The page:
The story of girl who escapes after being held captive for thirteen years grabs you from the off. When the drama, which is available online via BBC Three on Sunday, begins we meet a disheveled girl, she slowly opens the door and takes step outside. Her fingernails are dirty, her hair is wild and she's wearing a dressing gown. She races across the road until till reaches a telephone. She picks up the receiver desperate for the operator to answer. "My name is Ivy Moxam, I was kidnapped thirteen years ago I've just escaped, please help me!" The opening credits run and you get chance to catch your breath. The lead performance from Jodie Comer is so haunting and damaged, she envelopes you. I was transfixed by Ivy and her transition into the world thirteen years on.
With no precedent to follow, DI Elliott Carne and DS Lisa Merchant question Ivy in an attempt to confirm that she is who she claims to be, whilst awaiting official DNA confirmation. Before they can confirm her identity, news of Ivy’s escape is leaked and the police rush to contact the Moxam family before they hear it from a swarm of journalists.
It's clear the thirteen years since Ivy disappeared have taken their toll on her family. Her parents have separated with Dad moving out of the family home. Younger sister Emma has tried to move on since her sister left, she's engaged to her boyfriend who lives with them and is busy organsing the wedding. The news that a girl claiming to be Ivy has been in touch throws the family into a whirlwind. Mum Christina is desperate to see her daughter again and sets about turning the house back to what it looked like thirteen years ago, Emma's life is rocked too as she's sceptical that Ivy has been found after all these years.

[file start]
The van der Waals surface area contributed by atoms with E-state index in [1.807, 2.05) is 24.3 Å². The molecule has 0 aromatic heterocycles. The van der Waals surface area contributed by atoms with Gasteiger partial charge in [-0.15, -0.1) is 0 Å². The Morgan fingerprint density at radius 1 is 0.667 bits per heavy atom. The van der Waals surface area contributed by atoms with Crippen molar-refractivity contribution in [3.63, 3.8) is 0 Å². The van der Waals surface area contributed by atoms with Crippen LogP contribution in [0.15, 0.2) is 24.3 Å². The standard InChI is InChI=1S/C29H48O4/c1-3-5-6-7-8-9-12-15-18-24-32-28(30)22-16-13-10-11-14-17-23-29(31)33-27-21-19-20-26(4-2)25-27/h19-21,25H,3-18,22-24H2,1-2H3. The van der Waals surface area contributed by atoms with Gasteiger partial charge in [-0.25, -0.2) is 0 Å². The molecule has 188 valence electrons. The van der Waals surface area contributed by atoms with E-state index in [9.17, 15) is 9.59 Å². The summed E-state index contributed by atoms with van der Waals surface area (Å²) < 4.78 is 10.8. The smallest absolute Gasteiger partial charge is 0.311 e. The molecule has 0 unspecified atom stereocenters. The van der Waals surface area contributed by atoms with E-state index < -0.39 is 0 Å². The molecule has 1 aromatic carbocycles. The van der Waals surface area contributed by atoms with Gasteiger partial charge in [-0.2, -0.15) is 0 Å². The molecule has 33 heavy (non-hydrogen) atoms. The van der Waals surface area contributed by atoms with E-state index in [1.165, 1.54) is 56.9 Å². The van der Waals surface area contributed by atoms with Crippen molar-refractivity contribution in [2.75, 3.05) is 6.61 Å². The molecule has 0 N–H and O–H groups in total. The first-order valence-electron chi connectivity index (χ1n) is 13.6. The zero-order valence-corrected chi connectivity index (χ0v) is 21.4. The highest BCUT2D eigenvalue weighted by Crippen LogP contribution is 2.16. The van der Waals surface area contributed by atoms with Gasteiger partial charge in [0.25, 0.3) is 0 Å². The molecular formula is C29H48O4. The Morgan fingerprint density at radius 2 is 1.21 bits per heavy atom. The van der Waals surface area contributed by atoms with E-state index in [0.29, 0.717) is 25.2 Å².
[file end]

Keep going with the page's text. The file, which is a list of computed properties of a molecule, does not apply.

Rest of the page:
I found Thirteen to be one of the most engrossing new dramas I've seen for a while. It's ultimately the story of a fractured family learning to come together, it's the story of a young girl who's life has been on pause and who is struggling to adjust in 2015 and it's a story of how you move on. New writer Marnie Dickens has cleverly weaved all these stories together. There isn't a second where you don't feel for Ivy's situation, where you're not agonsing over the pain the family have been through, until you realise: maybe, just maybe this girl isn't Ivy at all!
It's a roar human drama with a mystery element that had me hooked. It will air eventually on terrestrial television but you can find it Sunday online on BBC Three and you simply must.